“The Eastern Connection” sets those concerns aside for a moment for another valid and cathartic response to this mess: movement in time, the loss of self in rhythm and a tune, the being here now. It’s an uplifting essay of guitar, organ and drums in harmony with that unique Skinshape blend of jazz, funk, Afrobeat, psych asking that you let it go and sway. That has a sweet power all of its own.

“Behind The Sun” is an instrumental companion piece across the early middle of the album with a more stately progression; when he’s in this mode, his music is more akin to the Felt of Let The Snakes Crinkle Their Heads To Death in its appreciation of the power of the cinematic instrumental. For my money, not enough artists do. “Behind The Sun” has a more Morricone thang in its DNA, more wide skies and contrails and scorched mesa, and very beautiful it is too.

The second single drop upfront was “Another Day”, already a fan’s favourite; it’s touching, has that strength through grace that arises from sadness. As with other tracks on Arrogance … you can hear a strong lyrical response to a year upended. There’s a softly elegiac feel as he sings: “Another day that I’m alright / Another day that I’m alive.” If anything it approaches some of the great tunes of late-Sixties pop in its unashamed tug of the heartstrings. “Losing My Mind” almost seems to have a late-Beatles’ kinda sevenths progression deep underneath the soul-psych shimmer.

“Flight Of The Erhu” is another beautiful instrumental curio, an early Seventies funk soundtrack thing built around a Chinese melodic grace and that most recherché of instruments: the erhu of the title, a two-stringed, bowed instrument akin to a violin that leads with a sweet, singing tone like an analogue theremin, courtesy guest player Wan Pinchu. As the track shifts up a notch, Will hits the wah-wah for some expert, echoic guitar chops. It’s simultaneously brings to mind The Hidden City and 110th Street, and it’s damn great. A real highlight.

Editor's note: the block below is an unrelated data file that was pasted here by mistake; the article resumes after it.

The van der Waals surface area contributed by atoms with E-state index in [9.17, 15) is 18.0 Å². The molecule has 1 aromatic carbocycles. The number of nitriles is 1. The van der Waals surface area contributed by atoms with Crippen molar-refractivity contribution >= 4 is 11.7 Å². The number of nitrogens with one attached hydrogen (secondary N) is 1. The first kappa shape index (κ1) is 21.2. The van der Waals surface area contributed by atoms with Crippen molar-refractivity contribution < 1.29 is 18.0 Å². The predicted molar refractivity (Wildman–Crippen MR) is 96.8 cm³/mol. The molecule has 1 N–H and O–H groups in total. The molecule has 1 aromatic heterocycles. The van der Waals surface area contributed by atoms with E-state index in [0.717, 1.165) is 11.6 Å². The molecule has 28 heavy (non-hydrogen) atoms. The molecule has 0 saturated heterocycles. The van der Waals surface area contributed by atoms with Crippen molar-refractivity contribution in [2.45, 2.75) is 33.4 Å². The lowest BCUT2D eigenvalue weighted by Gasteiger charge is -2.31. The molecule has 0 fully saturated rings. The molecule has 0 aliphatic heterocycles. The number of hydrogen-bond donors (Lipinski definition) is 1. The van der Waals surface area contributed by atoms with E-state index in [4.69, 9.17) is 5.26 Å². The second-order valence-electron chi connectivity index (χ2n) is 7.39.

“Watching From The Shadows” sways and lilts on phased guitars and a warming melodic descent, with some gorgeous flute trills. Will’s lyrics talk of alienation from the fraying juggernaut of our current societal construct: “I prefer to stay at the back of the room / Watching from the shadows, waiting for the right time.” Will says it’s about “standing up for yourself, and avoiding the limelight for your own good”: sage advice delivered in song.

Arrogance … wraps up in a four and a half minute gospel-soul of “Outro”, in which a warm undertow gives a lovely ground for Will to essay forth once more on multitracked tracks to converse with each other, a simple building falsetto saying so much more than the simple lyrics. Again, quite, quite lovely.

Arrogance Is The Death Of Men is such a different creature to Umoja: no doubt in the circumstances of its recording and composition as much as it what it’s arrived in our ears as. It’s got that guitar thing Will does so wonderfully, which personally I could quite happily listen to him jamming out guitar soli style a la William Tyler, all day; there’s three instrumentals and one semi-; lyrically, you can hear the catharsis of this year, the trials and tribulations. And yet for me personally it’s my favourite of the two. I’ll absolutely declare subjectivity and say, it’s partly because I adore the evocation of his instrumentals; but there’s something else at work here I can’t quite put my finger on.

Enough hair-splitting; a lovely record full of emotion and guitar helps usher in the end of this year. Win.

Skinshape’s Arrogance Is The Death Of Men will be released by Lewis Recordings on digital download, CD, trad black and clear vinyl on December 4th, and is available to pre-order now over at Bandcamp.